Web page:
Ten times gone. The weight
of all those wires above
and the voices stuck inside them
and when are they going to fall.

Reaching the last stanza, we have to reconsider how the metaphors have been used. They have not merely broken down. Rather, they have been broken apart so that they can be recombined in this chilling whirl. Language is “stuck inside” the wires the speaker-as-utility-pole helps support. He understands that he is implicated in all this violence and that soon—though we cannot know when—the wires and all the voices they hold must collapse.

Throughout The Ghost in Us Was Multiplying, Armendinger remains intensely aware of the troubled relationship between language and suffering. His poem “Diagnosis” is a haunting look at confronting disease. The poem begins:

What a hidden memory is electricity,
lonely as an unflipped switch,
fetal as hope inside a camera.
In the dream a doctor
scrawls the syndrome,
erasing vowels
from our ventricles.
We pull the staple
from his tally like a splinter,
scrambling his
illegible handwriting
into oxygen.

Though the title announces that the poem will be about illness, this lovely and dizzying barrage of opening images leaves us unmoored. We struggle to figure out the relationship between memory, electricity, and the fetal hope of the camera. Likewise, we struggle to figure out what is “real” here—is the diagnosis merely a dream? Or (as the poem will later suggest), is the dream a response to a real diagnosis? This confusion is an invitation to empathy: we feel a bewilderment like the bewilderment of people in the face of bad news. As the poem continues, the dream ends, the medical language becomes more and more dominant, and we understand that the poem is dealing with a literal diagnosis:

Waking breaks the bulb
over our head
with wet eyes and underwear.
We scan our face
for blood and filament,
our impossible birth
precedes us.
How did we get here?
Medicine swerving the molecules
in our body like a clock.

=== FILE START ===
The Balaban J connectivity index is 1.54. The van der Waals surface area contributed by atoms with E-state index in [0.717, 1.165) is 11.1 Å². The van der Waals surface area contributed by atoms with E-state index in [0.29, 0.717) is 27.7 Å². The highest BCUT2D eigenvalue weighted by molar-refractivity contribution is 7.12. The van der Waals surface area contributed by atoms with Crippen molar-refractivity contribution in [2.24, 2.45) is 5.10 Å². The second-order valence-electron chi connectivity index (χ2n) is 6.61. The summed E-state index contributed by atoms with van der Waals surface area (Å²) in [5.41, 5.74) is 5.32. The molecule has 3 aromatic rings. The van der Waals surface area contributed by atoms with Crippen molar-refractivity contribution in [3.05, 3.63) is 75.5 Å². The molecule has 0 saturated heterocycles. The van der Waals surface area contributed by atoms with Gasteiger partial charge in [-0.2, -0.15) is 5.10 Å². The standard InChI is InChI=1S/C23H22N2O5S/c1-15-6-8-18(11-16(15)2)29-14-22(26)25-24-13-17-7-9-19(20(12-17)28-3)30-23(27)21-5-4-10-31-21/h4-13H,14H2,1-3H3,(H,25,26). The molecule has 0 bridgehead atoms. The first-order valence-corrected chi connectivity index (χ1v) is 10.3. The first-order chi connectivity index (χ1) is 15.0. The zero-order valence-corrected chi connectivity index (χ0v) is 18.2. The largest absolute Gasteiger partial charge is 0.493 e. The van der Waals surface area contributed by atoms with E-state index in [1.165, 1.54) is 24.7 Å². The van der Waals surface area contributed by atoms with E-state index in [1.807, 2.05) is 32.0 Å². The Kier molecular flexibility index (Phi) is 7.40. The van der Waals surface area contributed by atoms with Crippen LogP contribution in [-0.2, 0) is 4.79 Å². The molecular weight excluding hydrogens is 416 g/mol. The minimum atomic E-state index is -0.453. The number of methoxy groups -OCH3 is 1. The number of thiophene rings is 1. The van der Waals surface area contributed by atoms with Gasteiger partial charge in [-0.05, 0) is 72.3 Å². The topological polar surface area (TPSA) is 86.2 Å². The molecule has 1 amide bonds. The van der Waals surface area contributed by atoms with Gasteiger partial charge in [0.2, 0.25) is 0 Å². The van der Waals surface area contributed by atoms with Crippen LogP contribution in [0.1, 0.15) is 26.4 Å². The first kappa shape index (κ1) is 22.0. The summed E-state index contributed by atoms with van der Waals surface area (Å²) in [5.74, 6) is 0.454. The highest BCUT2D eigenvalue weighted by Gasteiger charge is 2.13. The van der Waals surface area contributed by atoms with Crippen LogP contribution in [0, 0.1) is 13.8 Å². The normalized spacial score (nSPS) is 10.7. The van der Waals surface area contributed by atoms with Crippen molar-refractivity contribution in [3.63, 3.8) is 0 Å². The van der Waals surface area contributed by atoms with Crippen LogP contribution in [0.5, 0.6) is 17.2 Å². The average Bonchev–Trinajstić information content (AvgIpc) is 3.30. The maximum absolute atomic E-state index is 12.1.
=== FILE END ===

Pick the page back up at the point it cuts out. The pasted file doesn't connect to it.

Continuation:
We ferment inside a hush,
ticking like a dance routine.

Though the poem allows us more certainty about its subject here, it simultaneously forces us into a new unmooring. How many characters are there in this poem? What does it mean to speak of “our body,” to combine the singularity of the body with the plurality of the pronoun? At this moment, the poem reaches its chilling final stanza:

Oh Hester, they cut letters
out of our dresses now
before they sew the final A –
they pin the missing shape to our skins
until our skins remember
who’s missing. Grafting
teaches an orchard to pretend –
heavy fruit only
makes it seem
to bend.

Drawing in an allusion to The Scarlet Letter, the poem continues to resist literal sense-making. Instead, it works to give us the feeling of the feeling, without allowing us to comprehend the situation fully. It shows us suffering, stigma, the sense of weight, the sense that the present is at once like the past and worse. Like the speaker of the poem, we’re thrust into intense emotion and denied even the cold comfort of understanding.

Armendinger is a master at using fragmented language with precise purpose. His poems experiment with language and form—this collection includes a poem delivered in the form of an instant messenger conversation, and a poem placed as a footnote within another poem—but never read as mere avant-garde posturing. Instead, Armendinger again and again finds new ways to use defamiliarized language to access the unsayable.

It’s a rare and wonderful thing to find a poet who can so powerfully, vividly, and gracefully engage with the problems of language and the world. The Ghost In Us Was Multiplying is a vital book: experimental, substantial, fragmented, unified, unsettled, and unsettling, Armendinger’s work is key reading for all those who care about what our broken words can do.

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Rain Taxi Online Edition Summer 2015 | © Rain Taxi, Inc. 2015